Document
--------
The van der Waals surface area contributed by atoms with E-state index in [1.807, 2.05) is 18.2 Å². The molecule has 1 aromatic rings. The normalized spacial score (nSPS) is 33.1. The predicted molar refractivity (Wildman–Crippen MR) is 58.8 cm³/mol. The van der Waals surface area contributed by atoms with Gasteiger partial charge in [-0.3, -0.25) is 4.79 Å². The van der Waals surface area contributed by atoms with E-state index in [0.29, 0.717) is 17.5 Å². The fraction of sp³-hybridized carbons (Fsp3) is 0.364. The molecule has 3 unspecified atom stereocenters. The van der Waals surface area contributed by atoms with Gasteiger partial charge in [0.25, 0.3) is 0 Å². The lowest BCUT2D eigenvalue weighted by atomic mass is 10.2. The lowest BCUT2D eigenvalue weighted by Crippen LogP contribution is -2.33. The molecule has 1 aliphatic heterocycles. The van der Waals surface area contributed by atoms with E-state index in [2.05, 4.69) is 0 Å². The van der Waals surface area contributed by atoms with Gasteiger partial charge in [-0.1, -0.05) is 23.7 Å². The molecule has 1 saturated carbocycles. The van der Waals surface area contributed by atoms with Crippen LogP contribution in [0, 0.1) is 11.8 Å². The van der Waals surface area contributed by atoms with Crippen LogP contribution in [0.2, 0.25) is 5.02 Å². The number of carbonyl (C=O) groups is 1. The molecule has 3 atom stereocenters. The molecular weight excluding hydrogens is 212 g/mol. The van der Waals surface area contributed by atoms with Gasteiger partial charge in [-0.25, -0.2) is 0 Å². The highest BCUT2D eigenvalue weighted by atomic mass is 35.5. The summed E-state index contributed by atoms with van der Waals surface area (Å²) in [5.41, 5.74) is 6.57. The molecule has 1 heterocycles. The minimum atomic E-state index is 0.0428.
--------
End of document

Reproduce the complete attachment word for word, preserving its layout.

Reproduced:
The van der Waals surface area contributed by atoms with E-state index in [1.807, 2.05) is 18.2 Å². The molecule has 1 aromatic rings. The normalized spacial score (nSPS) is 33.1. The predicted molar refractivity (Wildman–Crippen MR) is 58.8 cm³/mol. The van der Waals surface area contributed by atoms with Gasteiger partial charge in [-0.3, -0.25) is 4.79 Å². The van der Waals surface area contributed by atoms with E-state index in [0.29, 0.717) is 17.5 Å². The fraction of sp³-hybridized carbons (Fsp3) is 0.364. The molecule has 3 unspecified atom stereocenters. The van der Waals surface area contributed by atoms with Gasteiger partial charge in [0.25, 0.3) is 0 Å². The lowest BCUT2D eigenvalue weighted by atomic mass is 10.2. The lowest BCUT2D eigenvalue weighted by Crippen LogP contribution is -2.33. The molecule has 1 aliphatic heterocycles. The van der Waals surface area contributed by atoms with E-state index in [2.05, 4.69) is 0 Å². The van der Waals surface area contributed by atoms with Gasteiger partial charge in [-0.1, -0.05) is 23.7 Å². The molecule has 1 saturated carbocycles. The van der Waals surface area contributed by atoms with Crippen LogP contribution in [0, 0.1) is 11.8 Å². The van der Waals surface area contributed by atoms with Crippen LogP contribution in [0.2, 0.25) is 5.02 Å². The number of carbonyl (C=O) groups is 1. The molecule has 3 atom stereocenters. The molecular weight excluding hydrogens is 212 g/mol. The van der Waals surface area contributed by atoms with Gasteiger partial charge in [-0.25, -0.2) is 0 Å². The highest BCUT2D eigenvalue weighted by atomic mass is 35.5. The summed E-state index contributed by atoms with van der Waals surface area (Å²) in [5.41, 5.74) is 6.57. The molecule has 1 heterocycles. The minimum atomic E-state index is 0.0428.